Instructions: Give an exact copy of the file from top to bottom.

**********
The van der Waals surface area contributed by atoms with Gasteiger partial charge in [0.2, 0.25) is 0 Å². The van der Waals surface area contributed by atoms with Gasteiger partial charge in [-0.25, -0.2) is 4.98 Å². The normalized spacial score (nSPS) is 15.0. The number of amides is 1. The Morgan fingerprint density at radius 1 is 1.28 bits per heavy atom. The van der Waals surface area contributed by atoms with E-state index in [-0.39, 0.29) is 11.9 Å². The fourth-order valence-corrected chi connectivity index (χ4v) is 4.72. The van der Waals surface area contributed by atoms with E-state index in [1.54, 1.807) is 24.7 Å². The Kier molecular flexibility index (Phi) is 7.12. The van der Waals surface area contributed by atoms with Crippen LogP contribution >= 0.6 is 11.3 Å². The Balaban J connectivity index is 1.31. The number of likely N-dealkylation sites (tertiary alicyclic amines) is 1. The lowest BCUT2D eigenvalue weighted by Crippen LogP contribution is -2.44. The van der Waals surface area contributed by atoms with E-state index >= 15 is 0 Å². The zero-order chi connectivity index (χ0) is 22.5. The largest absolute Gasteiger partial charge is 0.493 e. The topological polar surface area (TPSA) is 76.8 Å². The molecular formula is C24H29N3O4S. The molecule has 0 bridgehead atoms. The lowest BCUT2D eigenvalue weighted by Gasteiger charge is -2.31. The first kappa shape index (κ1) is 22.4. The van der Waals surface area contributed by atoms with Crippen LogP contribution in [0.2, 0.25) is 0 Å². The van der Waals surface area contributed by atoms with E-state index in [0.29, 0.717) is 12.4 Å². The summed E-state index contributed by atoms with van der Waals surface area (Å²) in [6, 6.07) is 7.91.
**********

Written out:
The van der Waals surface area contributed by atoms with Gasteiger partial charge in [0.2, 0.25) is 0 Å². The van der Waals surface area contributed by atoms with Gasteiger partial charge in [-0.25, -0.2) is 4.98 Å². The normalized spacial score (nSPS) is 15.0. The number of amides is 1. The Morgan fingerprint density at radius 1 is 1.28 bits per heavy atom. The van der Waals surface area contributed by atoms with E-state index in [-0.39, 0.29) is 11.9 Å². The fourth-order valence-corrected chi connectivity index (χ4v) is 4.72. The van der Waals surface area contributed by atoms with E-state index in [1.54, 1.807) is 24.7 Å². The Kier molecular flexibility index (Phi) is 7.12. The van der Waals surface area contributed by atoms with Crippen LogP contribution >= 0.6 is 11.3 Å². The Balaban J connectivity index is 1.31. The number of likely N-dealkylation sites (tertiary alicyclic amines) is 1. The lowest BCUT2D eigenvalue weighted by Crippen LogP contribution is -2.44. The van der Waals surface area contributed by atoms with E-state index >= 15 is 0 Å². The zero-order chi connectivity index (χ0) is 22.5. The largest absolute Gasteiger partial charge is 0.493 e. The topological polar surface area (TPSA) is 76.8 Å². The molecular formula is C24H29N3O4S. The molecule has 0 bridgehead atoms. The lowest BCUT2D eigenvalue weighted by Gasteiger charge is -2.31. The first kappa shape index (κ1) is 22.4. The van der Waals surface area contributed by atoms with Crippen LogP contribution in [0.2, 0.25) is 0 Å². The van der Waals surface area contributed by atoms with E-state index in [0.29, 0.717) is 12.4 Å². The summed E-state index contributed by atoms with van der Waals surface area (Å²) in [6, 6.07) is 7.91.